IGSHPA Research Conference 2018 - Research Conference Proceedings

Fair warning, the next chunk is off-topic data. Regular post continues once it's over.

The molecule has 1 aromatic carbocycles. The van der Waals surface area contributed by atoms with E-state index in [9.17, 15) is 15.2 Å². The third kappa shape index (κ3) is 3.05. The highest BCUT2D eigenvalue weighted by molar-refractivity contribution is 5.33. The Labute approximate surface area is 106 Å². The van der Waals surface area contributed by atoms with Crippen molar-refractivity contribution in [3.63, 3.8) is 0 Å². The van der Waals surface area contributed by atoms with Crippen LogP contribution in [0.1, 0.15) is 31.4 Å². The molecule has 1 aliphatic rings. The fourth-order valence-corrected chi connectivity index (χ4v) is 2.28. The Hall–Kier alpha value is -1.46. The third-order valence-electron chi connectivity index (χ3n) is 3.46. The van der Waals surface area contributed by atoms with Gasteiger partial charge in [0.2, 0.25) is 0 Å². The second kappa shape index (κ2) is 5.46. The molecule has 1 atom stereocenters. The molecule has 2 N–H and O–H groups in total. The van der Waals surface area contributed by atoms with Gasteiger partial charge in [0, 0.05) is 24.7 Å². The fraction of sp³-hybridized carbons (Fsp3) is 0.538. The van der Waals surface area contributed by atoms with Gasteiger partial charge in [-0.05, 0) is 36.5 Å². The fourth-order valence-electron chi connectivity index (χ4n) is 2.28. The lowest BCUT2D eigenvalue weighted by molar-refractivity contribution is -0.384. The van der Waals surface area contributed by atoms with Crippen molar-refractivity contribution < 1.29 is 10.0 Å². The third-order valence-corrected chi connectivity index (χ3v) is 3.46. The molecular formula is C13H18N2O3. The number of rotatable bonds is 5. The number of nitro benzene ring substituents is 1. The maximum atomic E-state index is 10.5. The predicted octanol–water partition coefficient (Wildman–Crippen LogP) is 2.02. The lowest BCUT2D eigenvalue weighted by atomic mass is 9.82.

142 Research Conference Proceedings - IGSHPA Research Conference 2018 IGSHPA Research Track Stockholm September 18-20, 2018 Malin Malmberg (malin.malmberg@bengtdahlgren.se ) is a civil engineer at Bengt Dahlgren Geoenergi, Jasmin Raymond and Erwan Glaugen are proffessors at Institut national de la recherche scientifique, Lorenzo Perozzi is a postdoctoral fellow at Institut national de la recheche scientifique, Claes Mellqvist is geologist and Gerhard Schwarz is a geophysicist at the Geological Survey of Sweden and José Acuña is GSHP specialist at Bengt Dahlgren Geoenergi and researcher at KTH Royal Institute of Technology. Development of a thermal conductivity map of Stockholm Malin Malmberg Jasmin Raymond Lorenzo Perozzi Erwan Gloaguen Claes Mellqvist Gerhard Schwarz José Acuña ABSTRACT New methods have been suggested to spatially extend in situ thermal response test (TRT) assessments based on geostatistical analysis. These methods can be used to determine a stochastic distribution of the subsurface thermal conductivity beyond the test borehole on larger scales by interpolating the data with geostatistics, including sequential Gaussian simulations (SGS) used in the present study. This paper presents a simulated thermal conductivity map for Greater Stockholm in Sweden, based on the SGS method with input data from in situ measurements (TRT and DTRT). The geology of Stockholm is used as a background raster in the simulations, based on bedrock maps from the Geological Survey of Sweden (SGU). The resulting maps are compared with a point map of punctual ground thermal conductivity of Greater Stockholm earlier derived by SGU, compiled from laboratory data that were obtained by thermal conductivity scanning and modal analysis of surface rock specimens of the area. INTRODUCTION All ground source heat pump (GSHP) installations in Sweden deliver together around 15 TWh of heat per year and constitute the third largest renewable energy source in the country. When designing larger GSHP systems, consisting of multiple boreholes, it is today a usual practice to perform an in situ Thermal Response Test (TRT) to assess the thermal conditions of the ground. TRT assessments give, among others, a measure of the effective thermal conductivity of the subsurface. A research group in Japan (Fujii et.al. 2006) suggested a method to improve TRT and measure the thermal conductivity of the rock along the borehole depth using optical fiber cables. The method was further used in Sweden by KTH researchers (Acuña, 2013), within the Effsys2 and Effsys+ research program and was named Distributed Thermal Response Test (DTRT). Knowing the thermal conductivity allows for a more detailed evaluation of parameters such as the number of boreholes, their depth and the distance between the boreholes, and thereby facilitating to optimize the system. However, TRTs are spatially limited to the location of the borehole with a test radius of about 1 to 2 m (3.3 to 6.6 ft). The use of geostatistical methods was suggested by Raymond et.al . (2017) with the objective of spatially extending TRT assessments beyond the test borehole on an urban district scale. The method, relying on stochastic simulations, has been performed in Greater Stockholm, Sweden, to map the subsurface thermal conductivity of the region based on the TRT and DTRT measurements from the company Bengt Dahlgren Geoenergi. Similar methodology has been used as for the first application of the method made in the St. Lawrence Lowlands geological provinces of Canada (Lorenzo et. al. 2016; Raymond et.al . 2017), with a few improvements. The bedrock map to be found in the 2018 Research Conference DOI: 10.22488/okstate.18.000037

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